Thursday, July 30, 2009

Meaning of "Straight Edge"

Straight edge

From Wikipedia, the free encyclopedia

Straight Edge refers to a lifestyle and youth movement that started within the hardcore punk subculture whose adherents make a lifetime commitment to refrain from drinking alcohol, using tobacco products, and taking recreational drugs. The term was coined by the 1980s hardcore punk band Minor Threat in the song "Straight Edge".

A member of the "straight edge" movement may display their beliefs with a variety of cloth patches.


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The "scene" started when I was of high school age. I like music with an edge. I believe in being alcohol and drug free. I used to not want anything to do with those who used any illegal drugs. Although, I don't choose to myself, I think what one does in the privacy of their own homes with other adults is their business, not the government's.

Monday, July 27, 2009

Still waiting for an answer

Is a Connecticut State Police Commissioner responsible for covering up evidence of the National Anthrax Scare Hoax? [more]

Saturday, July 25, 2009

Recalling the Downing Street Minutes

by Ray McGovern

www.opednews.com

source article

Seven years ago this week, then British Prime Minister Tony Blair gathered his top national security advisers at 10 Downing St. to hear a report from U.K. intelligence chief Richard Dearlove, just back in London from face-to-face talks with then-CIA Director George Tenet in Washington.

Blair and President George W. Bush had been talking regularly by telephone for several months. But, as is well known, even the most secure phones can be tapped, and there are some things - like preparing criminal wars of aggression, I suppose - that are so outrageous one doesn't dare take any chances.

Besides, Blair apparently had some misgivings about taking at face value the Texas-size braggadocio he was hearing at the other end of the phone about what was going to happen to Saddam Hussein and why. It is understandable that he would seek independent, authoritative confirmation that this was also what Bush was sharing with his top accomplices.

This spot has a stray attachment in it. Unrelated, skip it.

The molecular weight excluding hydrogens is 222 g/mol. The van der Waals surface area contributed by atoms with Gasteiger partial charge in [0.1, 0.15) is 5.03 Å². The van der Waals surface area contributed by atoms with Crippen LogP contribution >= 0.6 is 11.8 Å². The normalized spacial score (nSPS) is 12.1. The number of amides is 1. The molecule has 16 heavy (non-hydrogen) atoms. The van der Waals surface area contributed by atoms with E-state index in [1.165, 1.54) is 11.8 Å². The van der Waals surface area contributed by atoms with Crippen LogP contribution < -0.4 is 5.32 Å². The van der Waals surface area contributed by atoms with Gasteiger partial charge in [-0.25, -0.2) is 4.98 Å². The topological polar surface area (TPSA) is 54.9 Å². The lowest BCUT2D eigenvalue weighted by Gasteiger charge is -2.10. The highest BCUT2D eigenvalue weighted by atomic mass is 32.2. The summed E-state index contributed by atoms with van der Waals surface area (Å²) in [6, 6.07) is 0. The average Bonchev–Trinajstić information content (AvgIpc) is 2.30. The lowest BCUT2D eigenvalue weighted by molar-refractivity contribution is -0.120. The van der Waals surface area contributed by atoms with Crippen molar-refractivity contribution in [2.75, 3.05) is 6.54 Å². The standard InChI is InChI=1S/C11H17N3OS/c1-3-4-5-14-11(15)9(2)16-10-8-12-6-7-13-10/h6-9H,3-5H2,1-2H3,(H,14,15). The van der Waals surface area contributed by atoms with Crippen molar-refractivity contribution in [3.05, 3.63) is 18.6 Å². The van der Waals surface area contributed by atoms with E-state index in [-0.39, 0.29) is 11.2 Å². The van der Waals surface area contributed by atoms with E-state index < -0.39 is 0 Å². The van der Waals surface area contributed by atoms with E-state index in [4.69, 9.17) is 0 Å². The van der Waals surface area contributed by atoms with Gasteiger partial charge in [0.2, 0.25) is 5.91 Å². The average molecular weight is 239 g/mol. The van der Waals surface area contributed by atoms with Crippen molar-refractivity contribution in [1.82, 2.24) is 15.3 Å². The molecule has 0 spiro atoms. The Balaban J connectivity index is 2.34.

Who better to confirm or deny than Bush-vassal Tenet, who met six mornings a week with the American president to discuss the President's Daily Brief? Blair prevailed on a reluctant Tenet to host a visit from Dearlove on Saturday, July 20, 2002.

Blair had seen enough of the garrulous Tenet in action to be able to calculate - correctly - that once you got him talking about secrets he was privileged to know about, kernels of truth could be gleaned from beneath all the usual bull.

Documentary evidence now shows that the Dearlove dug out some remarkable kernels. Matthew Rycroft, aide to Blair foreign policy guru David Manning, was taking minutes at the Downing Street meeting on July 23, 2002, minutes he immediately circulated to Blair and other participants.

The minutes observed quite bluntly that "Bush wanted to remove Saddam, through military action, justified by the conjunction of terrorism and WMD. But the intelligence and facts were being fixed around the policy."

Enter an unknown patriotic truth-teller who eventually gave a copy of those minutes to London's Sunday Times which, after performing due diligence regarding their provenance, published them on May 1, 2005. Blair himself has been careful not to dispute the authenticity of what then became known as the "Downing Street Minutes."

We Veteran Intelligence Professionals for Sanity also performed due diligence and were first off the mark with "Proof Bush Fixed the Facts," May 4, 2005.

Too Late the Leak

The Downing Street Minutes represent the kind of documentary evidence after which trial lawyers, intelligence analysts and serious investigative journalists lust. Though the unauthorized disclosure did not come early enough to head off the war, which had started more than two years before the document surfaced, the unique disclosure could have thrown some harsh light on the war's origins - IF the Fawning Corporate Media in the United States did its job.

However, having been acrobatic cheerleaders for war on Iraq, the FCM did its level best to suppress this documentary evidence of the war's fraudulent character.

Enter John Conyers, bless his heart, who was House Judiciary Committee ranking member at the time. Sadly, it is necessary to reach back four years to find the last thing Conyers did that took any courage, but one must give the timid please-don't-say-impeach-in-my-presence Conyers his due with regard to the Downing Street Minutes.